I shot my moose at 100 yards. The moose instantly dropped and never took another step. The bullet may not have had four perfect petals but the most important part is the moose did not trott off into the woods injured. I was disappointed I didn't recieve the perfect four petal recovered bullet I have heard so much about. BUT either way I have meat in the fridge...... And that is what matters.

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    Member bowmaster's Avatar
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    i just got back from my goat hunt in alaska and took a 10 1/2 year old billy,i use blackhill ammo 300WM that used 180gr XXX bullet i shot the goat alittle over 100yds bullet went straight through both lungs and did not hit any bones and he dropped right in his tracks.i wished i would have found the bullet but it was a pass through,i was very impressed with these bullets i think i found what i will be shooting for now on.

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    My experience with 225 gr 338 on moose is exactly like Dan's. Wonderful bullet. J.

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    Member Dan in Alaska's Avatar
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    Quote Originally Posted by Murphy View Post
    Dan, how'd you get all the meat and blood out of the petals?
    I picked the meat out with my pocket knife and a tooth pick. I kept rinsing the bullet in hot running water between picking attempts. The hot water made the meat soggy and easier to remove. The petals didn't give up their catch easily, though, the process took about 10 minutes.

    I wanted to get the meat out to get an accurate weight of the bullet, but after I removed all the meat, I kind of regretted it. I think it looked better with hunks of meat in its claws.

    Here's a picture of the bullet when I first removed it:

  11. #11
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    Dan,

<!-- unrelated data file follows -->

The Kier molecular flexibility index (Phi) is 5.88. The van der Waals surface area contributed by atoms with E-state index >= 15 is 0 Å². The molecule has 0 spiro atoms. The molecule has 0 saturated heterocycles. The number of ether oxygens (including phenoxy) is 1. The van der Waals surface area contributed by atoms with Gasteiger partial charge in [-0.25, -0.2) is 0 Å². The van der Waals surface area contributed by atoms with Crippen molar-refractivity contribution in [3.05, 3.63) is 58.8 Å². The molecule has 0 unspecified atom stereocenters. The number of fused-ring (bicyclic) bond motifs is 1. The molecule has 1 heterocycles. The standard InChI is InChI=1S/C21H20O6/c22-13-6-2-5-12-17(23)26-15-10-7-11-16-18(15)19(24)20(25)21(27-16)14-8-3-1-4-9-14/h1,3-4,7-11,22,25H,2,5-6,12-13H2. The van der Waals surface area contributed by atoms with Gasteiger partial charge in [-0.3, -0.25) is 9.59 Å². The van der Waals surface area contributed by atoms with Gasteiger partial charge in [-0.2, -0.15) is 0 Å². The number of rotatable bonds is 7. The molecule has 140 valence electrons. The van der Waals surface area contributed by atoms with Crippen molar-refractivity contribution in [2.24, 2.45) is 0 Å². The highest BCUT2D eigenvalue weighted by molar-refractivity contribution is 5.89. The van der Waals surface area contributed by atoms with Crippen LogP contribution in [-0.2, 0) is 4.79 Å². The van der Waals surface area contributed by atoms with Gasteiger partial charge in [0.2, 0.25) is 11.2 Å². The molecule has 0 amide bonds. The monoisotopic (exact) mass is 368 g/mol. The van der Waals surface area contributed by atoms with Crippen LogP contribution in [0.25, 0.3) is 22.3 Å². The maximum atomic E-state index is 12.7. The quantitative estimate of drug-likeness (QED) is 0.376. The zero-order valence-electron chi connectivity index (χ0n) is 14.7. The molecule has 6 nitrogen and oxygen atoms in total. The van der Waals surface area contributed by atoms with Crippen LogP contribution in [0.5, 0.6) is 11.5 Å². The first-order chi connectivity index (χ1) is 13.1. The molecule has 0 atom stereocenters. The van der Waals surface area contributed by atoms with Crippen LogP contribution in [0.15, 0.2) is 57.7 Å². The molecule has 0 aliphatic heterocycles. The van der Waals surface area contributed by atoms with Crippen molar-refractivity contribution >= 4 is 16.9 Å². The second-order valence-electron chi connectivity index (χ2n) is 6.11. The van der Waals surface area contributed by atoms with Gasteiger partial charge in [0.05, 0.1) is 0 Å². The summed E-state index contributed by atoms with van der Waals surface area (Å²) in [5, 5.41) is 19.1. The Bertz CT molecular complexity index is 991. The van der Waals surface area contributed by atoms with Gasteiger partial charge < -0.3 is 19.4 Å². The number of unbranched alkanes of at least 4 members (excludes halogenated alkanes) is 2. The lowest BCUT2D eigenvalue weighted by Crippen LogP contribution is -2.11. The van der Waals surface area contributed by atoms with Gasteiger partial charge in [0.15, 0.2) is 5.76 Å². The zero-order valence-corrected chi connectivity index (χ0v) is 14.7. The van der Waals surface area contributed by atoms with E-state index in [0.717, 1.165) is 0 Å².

That is great performance on the bullet for sure, I like to recover bullets. I have used a tooth brush to get the gunk out of the folds of the recovered bullet but it makes the tooth brush taste funny for a couple of weeks. I heard of maybe one other individual getting that performance from a 270 grain TSX.
    Is there nothing so sacred on this earth that you aren't willing to kill or die for?



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    Member Big Al's Avatar
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    If you will dip the tooth brush in urine, it works faster and removes the strange taste (so I'm told).

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    The moose I shot last month with a TSX also went down fast. 200 yards, quartering away, 270 grn TSX, and .375H&H with lots of RL-15. Bullet entered the back third of the rib cage, took out a rib, liquified the close side lung, then exited the base of the neck/chest on the far side (in a straight line from penetration). No bullet fragments, no bullet...which is my typical experience with the X's...I've never recovered an X bullet. It's a nice picture, Dan. Hang on to that bullet. I wish I had a recovered X from any of the moose, brown bear, black bear, caribou or black tails that I have shot with them.

  14. #14

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    Recovered several X bullets from game most all looked just like like the above picture. Most all I recovered came from my ultramag the only one I ever lost the claws on and had the base was one that went completely through the spine of of a moose at about 10 yards.

  15. #15

    Default 7mm TSX

    I have been reviewing this post for some time now and I finally have a chance to share my pictures and experiences with every one.
    I shot a small bull last month with a 7mag loaded with a 160 grain TSX, 64 grains of H4831 at 140 yards. This was my first moose and first big game animal so I was extremely nervous and I thought I missed the bugger. It did not jump flinch or make any noises but after I waited for a couple of minutes I could hear it wheezing. It fell about 15 feet from where I shot it. A high rear lung shot and was poking out the membrane on the direct opposite side from where it entered. The bullet did not stay intact as you could see in the picture although I am impressed it was down so quick with such a small caliber. I assume it caused some major internal damages and hit some ribs on the way. One pedal remained.
    Attached Thumbnails Attached Thumbnails 102_1866.JPG   102_1865.JPG  

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    I didnt use the TSX but the newer MRX on my Goat hunt 2 weeks ago. I was also not able to recover the bullet because it was a complete pass-through at 150 yards. But after seeing the shock damage inside I now know why the Goat died shortler the shortly after the shot. Gun was .308 Win, 150gr MRX,49.5 gr of BL(C)-2, new Remington brass,Federal 210 primers. Worked like a champ and I am now 100% sold on Barnes Bullets.

    Tim